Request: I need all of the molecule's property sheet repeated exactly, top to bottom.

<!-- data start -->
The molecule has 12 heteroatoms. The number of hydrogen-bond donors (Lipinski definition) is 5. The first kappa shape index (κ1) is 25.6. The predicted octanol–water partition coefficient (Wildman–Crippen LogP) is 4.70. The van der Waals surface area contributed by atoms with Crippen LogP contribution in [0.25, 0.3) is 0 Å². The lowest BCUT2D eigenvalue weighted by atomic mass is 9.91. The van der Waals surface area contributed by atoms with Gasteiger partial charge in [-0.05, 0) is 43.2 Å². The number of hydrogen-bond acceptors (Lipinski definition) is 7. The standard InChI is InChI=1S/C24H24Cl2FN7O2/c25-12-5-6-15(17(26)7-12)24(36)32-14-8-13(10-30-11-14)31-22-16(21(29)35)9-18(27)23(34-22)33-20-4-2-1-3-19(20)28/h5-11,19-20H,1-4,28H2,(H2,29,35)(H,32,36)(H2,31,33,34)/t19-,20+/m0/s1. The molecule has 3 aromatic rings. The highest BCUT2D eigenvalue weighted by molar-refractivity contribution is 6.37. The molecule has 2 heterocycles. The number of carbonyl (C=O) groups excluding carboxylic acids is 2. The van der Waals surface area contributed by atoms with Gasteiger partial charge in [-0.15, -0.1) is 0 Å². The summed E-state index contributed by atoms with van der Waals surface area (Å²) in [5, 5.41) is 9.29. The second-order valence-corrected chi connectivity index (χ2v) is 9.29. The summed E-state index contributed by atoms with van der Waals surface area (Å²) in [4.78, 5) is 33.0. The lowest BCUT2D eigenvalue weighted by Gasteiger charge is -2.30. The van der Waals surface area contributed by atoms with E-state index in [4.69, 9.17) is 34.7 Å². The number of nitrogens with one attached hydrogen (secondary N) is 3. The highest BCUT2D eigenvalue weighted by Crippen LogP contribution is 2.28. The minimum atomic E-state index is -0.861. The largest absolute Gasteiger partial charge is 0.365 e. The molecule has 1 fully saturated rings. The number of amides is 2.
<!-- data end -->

The molecule has 12 heteroatoms. The number of hydrogen-bond donors (Lipinski definition) is 5. The first kappa shape index (κ1) is 25.6. The predicted octanol–water partition coefficient (Wildman–Crippen LogP) is 4.70. The van der Waals surface area contributed by atoms with Crippen LogP contribution in [0.25, 0.3) is 0 Å². The lowest BCUT2D eigenvalue weighted by atomic mass is 9.91. The van der Waals surface area contributed by atoms with Gasteiger partial charge in [-0.05, 0) is 43.2 Å². The number of hydrogen-bond acceptors (Lipinski definition) is 7. The standard InChI is InChI=1S/C24H24Cl2FN7O2/c25-12-5-6-15(17(26)7-12)24(36)32-14-8-13(10-30-11-14)31-22-16(21(29)35)9-18(27)23(34-22)33-20-4-2-1-3-19(20)28/h5-11,19-20H,1-4,28H2,(H2,29,35)(H,32,36)(H2,31,33,34)/t19-,20+/m0/s1. The molecule has 3 aromatic rings. The highest BCUT2D eigenvalue weighted by molar-refractivity contribution is 6.37. The molecule has 2 heterocycles. The number of carbonyl (C=O) groups excluding carboxylic acids is 2. The van der Waals surface area contributed by atoms with Gasteiger partial charge in [-0.15, -0.1) is 0 Å². The summed E-state index contributed by atoms with van der Waals surface area (Å²) in [5, 5.41) is 9.29. The second-order valence-corrected chi connectivity index (χ2v) is 9.29. The summed E-state index contributed by atoms with van der Waals surface area (Å²) in [4.78, 5) is 33.0. The lowest BCUT2D eigenvalue weighted by Gasteiger charge is -2.30. The van der Waals surface area contributed by atoms with E-state index in [4.69, 9.17) is 34.7 Å². The number of nitrogens with one attached hydrogen (secondary N) is 3. The highest BCUT2D eigenvalue weighted by Crippen LogP contribution is 2.28. The minimum atomic E-state index is -0.861. The largest absolute Gasteiger partial charge is 0.365 e. The molecule has 1 fully saturated rings. The number of amides is 2.